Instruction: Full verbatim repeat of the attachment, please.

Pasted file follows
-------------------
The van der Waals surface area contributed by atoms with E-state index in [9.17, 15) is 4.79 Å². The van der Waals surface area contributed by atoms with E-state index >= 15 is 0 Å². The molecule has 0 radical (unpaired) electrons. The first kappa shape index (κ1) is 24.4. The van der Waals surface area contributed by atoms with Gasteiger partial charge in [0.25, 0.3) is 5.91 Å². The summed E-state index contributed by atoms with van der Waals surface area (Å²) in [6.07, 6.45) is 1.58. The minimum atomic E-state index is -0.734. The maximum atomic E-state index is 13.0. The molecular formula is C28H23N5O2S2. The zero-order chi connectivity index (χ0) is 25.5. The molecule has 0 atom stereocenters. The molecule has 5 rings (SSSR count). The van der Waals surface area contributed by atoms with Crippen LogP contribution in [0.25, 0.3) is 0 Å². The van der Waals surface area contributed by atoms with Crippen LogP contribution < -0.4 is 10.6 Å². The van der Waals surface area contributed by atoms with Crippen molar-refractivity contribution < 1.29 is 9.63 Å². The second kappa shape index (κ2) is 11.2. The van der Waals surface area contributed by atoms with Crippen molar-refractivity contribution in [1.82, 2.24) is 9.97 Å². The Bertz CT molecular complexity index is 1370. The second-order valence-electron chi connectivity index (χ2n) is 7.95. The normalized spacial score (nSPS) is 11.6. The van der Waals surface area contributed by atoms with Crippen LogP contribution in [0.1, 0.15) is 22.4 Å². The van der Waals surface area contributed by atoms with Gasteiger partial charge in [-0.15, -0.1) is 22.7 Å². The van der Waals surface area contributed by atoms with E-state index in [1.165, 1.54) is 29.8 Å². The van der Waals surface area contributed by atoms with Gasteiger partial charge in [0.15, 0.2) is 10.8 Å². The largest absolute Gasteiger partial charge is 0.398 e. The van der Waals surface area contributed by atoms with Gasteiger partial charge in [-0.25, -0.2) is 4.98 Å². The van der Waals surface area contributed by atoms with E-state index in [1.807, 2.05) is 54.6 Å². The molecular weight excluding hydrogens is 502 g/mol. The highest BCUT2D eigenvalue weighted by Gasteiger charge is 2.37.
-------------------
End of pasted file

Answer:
The van der Waals surface area contributed by atoms with E-state index in [9.17, 15) is 4.79 Å². The van der Waals surface area contributed by atoms with E-state index >= 15 is 0 Å². The molecule has 0 radical (unpaired) electrons. The first kappa shape index (κ1) is 24.4. The van der Waals surface area contributed by atoms with Gasteiger partial charge in [0.25, 0.3) is 5.91 Å². The summed E-state index contributed by atoms with van der Waals surface area (Å²) in [6.07, 6.45) is 1.58. The minimum atomic E-state index is -0.734. The maximum atomic E-state index is 13.0. The molecular formula is C28H23N5O2S2. The zero-order chi connectivity index (χ0) is 25.5. The molecule has 0 atom stereocenters. The molecule has 5 rings (SSSR count). The van der Waals surface area contributed by atoms with Crippen LogP contribution in [0.25, 0.3) is 0 Å². The van der Waals surface area contributed by atoms with Crippen LogP contribution < -0.4 is 10.6 Å². The van der Waals surface area contributed by atoms with Crippen molar-refractivity contribution < 1.29 is 9.63 Å². The second kappa shape index (κ2) is 11.2. The van der Waals surface area contributed by atoms with Crippen molar-refractivity contribution in [1.82, 2.24) is 9.97 Å². The Bertz CT molecular complexity index is 1370. The second-order valence-electron chi connectivity index (χ2n) is 7.95. The normalized spacial score (nSPS) is 11.6. The van der Waals surface area contributed by atoms with Crippen LogP contribution in [0.1, 0.15) is 22.4 Å². The van der Waals surface area contributed by atoms with Gasteiger partial charge in [-0.15, -0.1) is 22.7 Å². The van der Waals surface area contributed by atoms with E-state index in [1.165, 1.54) is 29.8 Å². The van der Waals surface area contributed by atoms with Gasteiger partial charge in [0.15, 0.2) is 10.8 Å². The largest absolute Gasteiger partial charge is 0.398 e. The van der Waals surface area contributed by atoms with Gasteiger partial charge in [-0.25, -0.2) is 4.98 Å². The van der Waals surface area contributed by atoms with E-state index in [1.807, 2.05) is 54.6 Å². The molecular weight excluding hydrogens is 502 g/mol. The highest BCUT2D eigenvalue weighted by Gasteiger charge is 2.37.